This is one of a series of taped interviews with musicians, who are asked to give a snap opinion on a set of records played to them. Although no previous information is given as to what they are going to hear, they are, during the actual playing, handed the appropriate record sleeve. Thus in no way is their judgment influenced by being unaware of what they are hearing. As far as possible the records played to them are currently available items procurable from any record shop. Ben Edwards was one of Britain’s first jazz drummers. Born in Cambridge, one of his first musical jobs was as pianist with the Cambridge University Quinquaginta Ramblers, the band that had been trained by Fred Elizalde. Ben left Cambridge University in 1928 and came to London where he worked for some time as pianist in various night clubs. In 1934 he switched to drums and played under various leaders until 1945, when he led his own band at the Lansdowne Restaurant. Since 1946 he has freelanced, including numerous stints with Victor Silvester. – Sinclair Traill
“Rose Room”. Billy Strayhorn Septet. Felsted SJA 2008
There was, of course, an undeniable Ellington flavour about that – the clarinettist (Russell Procope) plays much in the Barney Bigard tradition and Shorty Baker’s trumpet is, to say the least, extremely original. The fruity alto could only be Johnny Hodges and the very tidy and unselfish drumming by Oliver Jackson – a new name to me – very relaxed, beaty and excellent. I hope we will be hearing much more of him. Altogether a very exciting record, with just enough arrangement and thought to details.
“Sweethearts on Parade”. Joe Thomas. London SAH-K 6066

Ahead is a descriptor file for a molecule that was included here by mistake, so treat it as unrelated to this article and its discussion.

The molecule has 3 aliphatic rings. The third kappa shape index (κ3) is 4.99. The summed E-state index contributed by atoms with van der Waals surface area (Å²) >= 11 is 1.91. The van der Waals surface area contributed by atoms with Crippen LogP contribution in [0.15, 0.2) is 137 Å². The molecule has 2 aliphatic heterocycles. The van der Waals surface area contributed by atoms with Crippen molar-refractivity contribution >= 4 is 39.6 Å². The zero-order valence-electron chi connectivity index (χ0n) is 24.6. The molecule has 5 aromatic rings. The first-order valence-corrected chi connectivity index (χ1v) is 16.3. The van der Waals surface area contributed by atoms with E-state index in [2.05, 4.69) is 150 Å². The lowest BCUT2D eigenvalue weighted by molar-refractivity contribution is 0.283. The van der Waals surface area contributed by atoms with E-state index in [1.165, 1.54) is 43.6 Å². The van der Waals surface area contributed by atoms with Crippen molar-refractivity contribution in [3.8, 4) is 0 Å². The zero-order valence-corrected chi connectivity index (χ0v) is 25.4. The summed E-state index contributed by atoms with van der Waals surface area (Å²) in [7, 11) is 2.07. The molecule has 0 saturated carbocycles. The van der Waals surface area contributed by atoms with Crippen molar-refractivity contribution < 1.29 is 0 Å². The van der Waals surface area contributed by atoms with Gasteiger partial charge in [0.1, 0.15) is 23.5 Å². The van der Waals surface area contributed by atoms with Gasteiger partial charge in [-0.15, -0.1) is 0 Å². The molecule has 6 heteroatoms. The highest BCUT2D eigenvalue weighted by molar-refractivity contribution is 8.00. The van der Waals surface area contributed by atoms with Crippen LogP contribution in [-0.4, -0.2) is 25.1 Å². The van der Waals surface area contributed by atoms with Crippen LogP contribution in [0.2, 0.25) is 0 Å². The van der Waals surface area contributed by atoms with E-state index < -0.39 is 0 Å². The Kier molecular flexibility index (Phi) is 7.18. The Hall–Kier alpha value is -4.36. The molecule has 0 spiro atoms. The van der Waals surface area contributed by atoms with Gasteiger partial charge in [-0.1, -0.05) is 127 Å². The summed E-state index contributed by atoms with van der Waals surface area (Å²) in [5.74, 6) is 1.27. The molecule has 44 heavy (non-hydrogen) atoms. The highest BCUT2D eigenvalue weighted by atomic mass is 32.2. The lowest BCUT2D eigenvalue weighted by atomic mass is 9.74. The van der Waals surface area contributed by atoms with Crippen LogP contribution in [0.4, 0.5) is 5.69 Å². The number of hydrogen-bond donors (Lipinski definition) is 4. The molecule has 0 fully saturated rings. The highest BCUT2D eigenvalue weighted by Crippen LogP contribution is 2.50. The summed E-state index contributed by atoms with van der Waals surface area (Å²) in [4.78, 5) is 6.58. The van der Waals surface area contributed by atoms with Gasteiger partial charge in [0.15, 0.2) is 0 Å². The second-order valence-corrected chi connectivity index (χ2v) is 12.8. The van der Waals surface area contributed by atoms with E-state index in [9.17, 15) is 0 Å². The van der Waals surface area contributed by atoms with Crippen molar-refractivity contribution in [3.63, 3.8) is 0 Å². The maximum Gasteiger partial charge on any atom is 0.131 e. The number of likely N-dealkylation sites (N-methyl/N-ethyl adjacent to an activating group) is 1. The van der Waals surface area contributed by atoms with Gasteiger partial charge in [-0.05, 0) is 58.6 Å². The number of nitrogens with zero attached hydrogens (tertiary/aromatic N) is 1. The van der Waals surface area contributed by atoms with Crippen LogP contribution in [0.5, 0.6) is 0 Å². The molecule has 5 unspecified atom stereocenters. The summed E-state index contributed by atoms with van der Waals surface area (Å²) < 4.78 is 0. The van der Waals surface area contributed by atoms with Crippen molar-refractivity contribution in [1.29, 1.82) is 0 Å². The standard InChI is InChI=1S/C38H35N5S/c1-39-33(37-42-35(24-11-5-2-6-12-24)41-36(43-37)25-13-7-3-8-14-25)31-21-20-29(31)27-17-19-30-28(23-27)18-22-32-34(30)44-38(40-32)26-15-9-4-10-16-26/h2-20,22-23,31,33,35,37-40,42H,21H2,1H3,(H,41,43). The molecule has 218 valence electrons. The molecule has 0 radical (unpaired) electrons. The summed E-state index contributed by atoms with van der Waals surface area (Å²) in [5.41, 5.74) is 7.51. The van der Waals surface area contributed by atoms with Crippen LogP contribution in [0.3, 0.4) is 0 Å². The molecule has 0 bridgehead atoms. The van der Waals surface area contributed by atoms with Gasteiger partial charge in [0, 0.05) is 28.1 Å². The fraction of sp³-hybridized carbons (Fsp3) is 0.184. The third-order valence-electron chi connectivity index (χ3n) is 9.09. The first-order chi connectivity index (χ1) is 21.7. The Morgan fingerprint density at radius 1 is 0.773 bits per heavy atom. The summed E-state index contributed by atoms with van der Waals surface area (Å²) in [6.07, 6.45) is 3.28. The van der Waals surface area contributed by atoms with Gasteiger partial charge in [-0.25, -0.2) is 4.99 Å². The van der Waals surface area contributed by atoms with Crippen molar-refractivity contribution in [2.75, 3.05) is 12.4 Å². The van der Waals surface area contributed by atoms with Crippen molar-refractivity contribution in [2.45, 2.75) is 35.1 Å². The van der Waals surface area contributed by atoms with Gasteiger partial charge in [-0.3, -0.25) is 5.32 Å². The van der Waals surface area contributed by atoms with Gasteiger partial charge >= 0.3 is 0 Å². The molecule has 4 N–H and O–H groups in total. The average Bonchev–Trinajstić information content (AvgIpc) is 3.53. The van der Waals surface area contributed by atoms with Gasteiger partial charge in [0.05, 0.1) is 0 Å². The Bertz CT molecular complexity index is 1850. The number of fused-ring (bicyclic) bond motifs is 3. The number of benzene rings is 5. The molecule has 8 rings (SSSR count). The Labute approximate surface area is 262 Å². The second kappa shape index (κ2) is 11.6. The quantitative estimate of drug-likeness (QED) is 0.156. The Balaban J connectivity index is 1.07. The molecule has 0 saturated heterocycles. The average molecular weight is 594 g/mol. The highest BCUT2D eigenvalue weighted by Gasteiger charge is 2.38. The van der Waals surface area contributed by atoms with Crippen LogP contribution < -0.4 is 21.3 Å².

I particularly liked Dicky Well’s robust trombone solo and Tate’s fruity tenor. Of the two trumpets I preferred Joe Thomas. Here again, the drumming was superb and for that matter so was the whole rhythm section. The ensemble was wonderfully “together”—a most satisfying, full sound, full of bounce and life. I would say that is rather more in a Dixieland vein than what you people call Mainstream these days, despite the title of the album. It has all the fundamentals of the Dixieland sound: the collective improvisation during the last chorus, for instance. To me Mainstream is something much lighter, more flexible. This is to me very stylised, but none the worse for that.
“A Monday Date”. Benny Carter-Earl Hines. Vogue LAC 12225
That I liked enormously – it got off the ground at once. The alto was quite fabulous and Hines’ playing was fiery, exciting and almost modernish. Very unlike his usual style, ’though still as percussive as ever. I thought Shelly Manne moved it along beautifully and the bass could not be better. I like the way the whole thing goes – isn’t that more in the mainstream idiom than the last record? Look at the musicians you have there, two elderly men and the young Manne. Carter’s playing is now much more edgy than when he was here. He used to make a rather wistful noise, but now he sounds harder and, if I may say so, even hotter than he used to. It may be the recording or he may be using a harder reed, but whatever the reason he sounds quite different these days- more of a metallic sound than it used to be, not so silky. He was always exciting to play with – he used to go down to the old Florence Mills Club and I often used to drop in for a bash. That was mid-30s and there was always a jazz session going on every night. Carter was the most charming person; I often sat there till four or five in the morning just listening to his astounding rhythmic ideas. To return to the record, I find Hines’ approach there very original – he adjusts himself perfectly to the slightly more modern approach without losing his own personal style and sound.
That heavy clanging banjo makes me want to reach for the nearest heavy object – why can’t these traditionalist banjoists learn to play the instrument properly, in heaven’s name? If they only took trouble to listen to some of the old records they would hear how it should be played – but it seems they have to go on clanging
“Climax Rag”. Chris Barber. Columbia SCX 3282